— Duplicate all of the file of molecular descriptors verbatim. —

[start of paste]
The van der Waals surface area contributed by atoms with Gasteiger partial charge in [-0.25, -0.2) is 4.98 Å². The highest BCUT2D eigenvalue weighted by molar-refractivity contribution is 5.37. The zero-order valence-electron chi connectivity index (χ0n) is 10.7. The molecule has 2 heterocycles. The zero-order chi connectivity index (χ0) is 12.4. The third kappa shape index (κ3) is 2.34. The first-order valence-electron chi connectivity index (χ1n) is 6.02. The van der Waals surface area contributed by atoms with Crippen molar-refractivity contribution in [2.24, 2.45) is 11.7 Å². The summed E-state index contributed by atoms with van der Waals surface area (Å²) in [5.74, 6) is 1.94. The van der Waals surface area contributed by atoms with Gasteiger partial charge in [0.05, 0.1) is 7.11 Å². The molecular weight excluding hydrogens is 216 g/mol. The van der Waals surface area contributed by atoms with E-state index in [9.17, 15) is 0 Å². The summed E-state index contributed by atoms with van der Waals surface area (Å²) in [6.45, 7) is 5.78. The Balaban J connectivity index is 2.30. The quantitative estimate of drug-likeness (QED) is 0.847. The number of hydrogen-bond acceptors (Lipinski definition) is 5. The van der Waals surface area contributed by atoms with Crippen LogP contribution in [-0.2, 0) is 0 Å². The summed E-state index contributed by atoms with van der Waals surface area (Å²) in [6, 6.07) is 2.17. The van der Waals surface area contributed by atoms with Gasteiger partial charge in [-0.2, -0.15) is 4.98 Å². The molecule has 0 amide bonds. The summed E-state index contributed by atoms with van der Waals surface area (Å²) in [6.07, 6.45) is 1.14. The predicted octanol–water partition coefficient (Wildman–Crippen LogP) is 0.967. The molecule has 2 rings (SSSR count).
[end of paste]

The van der Waals surface area contributed by atoms with Gasteiger partial charge in [-0.25, -0.2) is 4.98 Å². The highest BCUT2D eigenvalue weighted by molar-refractivity contribution is 5.37. The zero-order valence-electron chi connectivity index (χ0n) is 10.7. The molecule has 2 heterocycles. The zero-order chi connectivity index (χ0) is 12.4. The third kappa shape index (κ3) is 2.34. The first-order valence-electron chi connectivity index (χ1n) is 6.02. The van der Waals surface area contributed by atoms with Crippen molar-refractivity contribution in [2.24, 2.45) is 11.7 Å². The summed E-state index contributed by atoms with van der Waals surface area (Å²) in [5.74, 6) is 1.94. The van der Waals surface area contributed by atoms with Gasteiger partial charge in [0.05, 0.1) is 7.11 Å². The molecular weight excluding hydrogens is 216 g/mol. The van der Waals surface area contributed by atoms with E-state index in [9.17, 15) is 0 Å². The summed E-state index contributed by atoms with van der Waals surface area (Å²) in [6.45, 7) is 5.78. The Balaban J connectivity index is 2.30. The quantitative estimate of drug-likeness (QED) is 0.847. The number of hydrogen-bond acceptors (Lipinski definition) is 5. The van der Waals surface area contributed by atoms with Crippen LogP contribution in [-0.2, 0) is 0 Å². The summed E-state index contributed by atoms with van der Waals surface area (Å²) in [6, 6.07) is 2.17. The van der Waals surface area contributed by atoms with Gasteiger partial charge in [-0.2, -0.15) is 4.98 Å². The molecule has 0 amide bonds. The summed E-state index contributed by atoms with van der Waals surface area (Å²) in [6.07, 6.45) is 1.14. The predicted octanol–water partition coefficient (Wildman–Crippen LogP) is 0.967. The molecule has 2 rings (SSSR count).